A toilet on the International Space Station broke and was out-of-order for two weeks. This almost became a serious problem, as you could imagine (It all floats up there, folks). Luckily Russians were able send up a spare, and quite costly, part on NASA’s space shuttle Discovery. It was successfully replaced yesterday.
The problem when it comes to space stations or any other major feat of science: We always skip over the little things. We’re too busy focused on the rockets, satellites and missions to mars; not the mundane – but essentially critical stuff – like toilets.
My simple, cost-effective recommendation for avoiding another harmful and expensive bathroom breakdown in space: Use the courtesy flush. As we now know, the inside of a cramped shuttle is no place to get careless with what could be a potentially mission-ending BM.
It’s ironic that the new “hippie culture” of my generation – espousing peace, love and respect for the environment – can’t even park their gas guzzling SUVs or camp for two days without disrespecting others and mother earth.
At a music festival my friends and I attended last weekend, dozens of jerks – many sporting “love your neighbor” bumper stickers and messages denouncing America’s greed – willfully and unnecessarily blocked in dozens of other cars in the parking lot for no other reason than they didn’t want to park in the open lots farther away. Some people wound up getting stuck for hours trying to leave Sunday so they could get home in time for work.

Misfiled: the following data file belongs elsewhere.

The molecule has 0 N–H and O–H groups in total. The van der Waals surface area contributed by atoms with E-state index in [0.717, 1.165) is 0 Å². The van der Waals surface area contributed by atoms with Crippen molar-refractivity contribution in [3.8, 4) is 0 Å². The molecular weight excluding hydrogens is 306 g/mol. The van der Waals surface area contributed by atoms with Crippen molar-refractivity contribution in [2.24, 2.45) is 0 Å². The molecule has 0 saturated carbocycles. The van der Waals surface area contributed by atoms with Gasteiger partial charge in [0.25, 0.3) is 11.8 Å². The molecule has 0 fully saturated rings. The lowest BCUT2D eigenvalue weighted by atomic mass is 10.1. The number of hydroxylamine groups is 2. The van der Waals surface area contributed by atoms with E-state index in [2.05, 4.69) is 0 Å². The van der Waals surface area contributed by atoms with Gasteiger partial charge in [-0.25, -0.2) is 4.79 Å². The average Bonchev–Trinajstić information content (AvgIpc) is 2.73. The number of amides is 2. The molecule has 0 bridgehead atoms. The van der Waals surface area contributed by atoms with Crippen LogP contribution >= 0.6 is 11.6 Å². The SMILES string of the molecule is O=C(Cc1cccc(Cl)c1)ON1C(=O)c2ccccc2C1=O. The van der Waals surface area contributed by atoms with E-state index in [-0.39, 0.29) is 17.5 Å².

It wouldn’t surprise me if the parking violators were some of the same people who left behind hundreds of camp sites riddled with trash.
My recommendation to hypocritical tree-huggers: Solve your littering problem before tackling global warming, and change your bumper stickers to, “I’m an idiot, please forgive me.” That might spare your car some in the event you don’t smarten up.
How many times have you gone to the vet when your pet(s) are acting funny and it turns out to be nothing, or something that would’ve fixed itself with time? Not that you can put a price on your pet’s health, but it gets expensive. That’s why I wish pets could talk. They could let you know when they did or didn’t need medical attention. Not only would it save money, but it would save them a trip to what is essentially their equivalent to animal hell.
“Please God, whatever you do, don’t take me to that guy who put his fingers where only my tongue is allowed to go. I’m just a little backed-up from the leftovers I snatched off the table; that’s all. Give me a few hours, it’ll pass.”